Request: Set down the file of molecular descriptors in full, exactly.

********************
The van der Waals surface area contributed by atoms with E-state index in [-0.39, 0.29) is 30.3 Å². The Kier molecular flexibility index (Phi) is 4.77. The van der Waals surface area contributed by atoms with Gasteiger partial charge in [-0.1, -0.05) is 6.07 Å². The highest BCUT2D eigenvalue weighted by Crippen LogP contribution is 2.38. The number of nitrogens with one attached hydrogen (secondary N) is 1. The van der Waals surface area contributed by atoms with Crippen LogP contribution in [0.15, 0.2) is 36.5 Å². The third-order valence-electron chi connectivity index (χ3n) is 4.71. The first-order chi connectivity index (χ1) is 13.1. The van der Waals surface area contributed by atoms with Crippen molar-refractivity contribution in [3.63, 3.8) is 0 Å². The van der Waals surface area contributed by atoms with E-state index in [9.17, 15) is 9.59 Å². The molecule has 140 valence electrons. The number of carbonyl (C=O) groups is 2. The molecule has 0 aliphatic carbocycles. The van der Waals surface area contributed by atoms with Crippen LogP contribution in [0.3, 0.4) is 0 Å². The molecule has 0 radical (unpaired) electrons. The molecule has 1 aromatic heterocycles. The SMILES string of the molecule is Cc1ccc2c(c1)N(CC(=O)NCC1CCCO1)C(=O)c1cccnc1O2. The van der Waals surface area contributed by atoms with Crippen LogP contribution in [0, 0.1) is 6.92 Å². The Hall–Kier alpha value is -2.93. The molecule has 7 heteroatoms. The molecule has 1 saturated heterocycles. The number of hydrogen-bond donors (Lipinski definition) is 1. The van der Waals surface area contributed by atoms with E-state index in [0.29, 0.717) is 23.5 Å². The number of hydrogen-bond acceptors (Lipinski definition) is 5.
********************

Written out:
The van der Waals surface area contributed by atoms with E-state index in [-0.39, 0.29) is 30.3 Å². The Kier molecular flexibility index (Phi) is 4.77. The van der Waals surface area contributed by atoms with Gasteiger partial charge in [-0.1, -0.05) is 6.07 Å². The highest BCUT2D eigenvalue weighted by Crippen LogP contribution is 2.38. The number of nitrogens with one attached hydrogen (secondary N) is 1. The van der Waals surface area contributed by atoms with Crippen LogP contribution in [0.15, 0.2) is 36.5 Å². The third-order valence-electron chi connectivity index (χ3n) is 4.71. The first-order chi connectivity index (χ1) is 13.1. The van der Waals surface area contributed by atoms with Crippen molar-refractivity contribution in [3.63, 3.8) is 0 Å². The van der Waals surface area contributed by atoms with E-state index in [9.17, 15) is 9.59 Å². The molecule has 140 valence electrons. The number of carbonyl (C=O) groups is 2. The molecule has 0 aliphatic carbocycles. The van der Waals surface area contributed by atoms with Crippen LogP contribution in [0.3, 0.4) is 0 Å². The molecule has 0 radical (unpaired) electrons. The molecule has 1 aromatic heterocycles. The SMILES string of the molecule is Cc1ccc2c(c1)N(CC(=O)NCC1CCCO1)C(=O)c1cccnc1O2. The van der Waals surface area contributed by atoms with Crippen LogP contribution in [0, 0.1) is 6.92 Å². The Hall–Kier alpha value is -2.93. The molecule has 7 heteroatoms. The molecule has 1 saturated heterocycles. The number of hydrogen-bond donors (Lipinski definition) is 1. The van der Waals surface area contributed by atoms with E-state index in [0.29, 0.717) is 23.5 Å². The number of hydrogen-bond acceptors (Lipinski definition) is 5.